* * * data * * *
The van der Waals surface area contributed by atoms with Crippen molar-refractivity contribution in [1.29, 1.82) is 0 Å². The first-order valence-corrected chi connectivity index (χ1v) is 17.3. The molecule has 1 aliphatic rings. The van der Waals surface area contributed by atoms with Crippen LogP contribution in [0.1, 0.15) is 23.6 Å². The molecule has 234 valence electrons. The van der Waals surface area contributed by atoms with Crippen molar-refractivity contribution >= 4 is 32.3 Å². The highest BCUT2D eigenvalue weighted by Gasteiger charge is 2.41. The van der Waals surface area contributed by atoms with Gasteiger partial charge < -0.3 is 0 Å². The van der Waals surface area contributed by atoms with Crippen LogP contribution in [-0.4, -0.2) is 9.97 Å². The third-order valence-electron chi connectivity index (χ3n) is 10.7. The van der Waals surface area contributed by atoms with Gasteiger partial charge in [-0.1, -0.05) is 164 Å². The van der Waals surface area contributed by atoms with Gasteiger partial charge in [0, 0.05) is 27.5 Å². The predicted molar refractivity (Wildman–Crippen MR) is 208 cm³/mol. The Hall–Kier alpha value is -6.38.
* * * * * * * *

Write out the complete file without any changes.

The van der Waals surface area contributed by atoms with Crippen molar-refractivity contribution in [1.29, 1.82) is 0 Å². The first-order valence-corrected chi connectivity index (χ1v) is 17.3. The molecule has 1 aliphatic rings. The van der Waals surface area contributed by atoms with Crippen LogP contribution in [0.1, 0.15) is 23.6 Å². The molecule has 234 valence electrons. The van der Waals surface area contributed by atoms with Crippen molar-refractivity contribution >= 4 is 32.3 Å². The highest BCUT2D eigenvalue weighted by Gasteiger charge is 2.41. The van der Waals surface area contributed by atoms with Gasteiger partial charge < -0.3 is 0 Å². The van der Waals surface area contributed by atoms with Crippen LogP contribution in [-0.4, -0.2) is 9.97 Å². The third-order valence-electron chi connectivity index (χ3n) is 10.7. The van der Waals surface area contributed by atoms with Gasteiger partial charge in [-0.1, -0.05) is 164 Å². The van der Waals surface area contributed by atoms with Gasteiger partial charge in [0, 0.05) is 27.5 Å². The predicted molar refractivity (Wildman–Crippen MR) is 208 cm³/mol. The Hall–Kier alpha value is -6.38.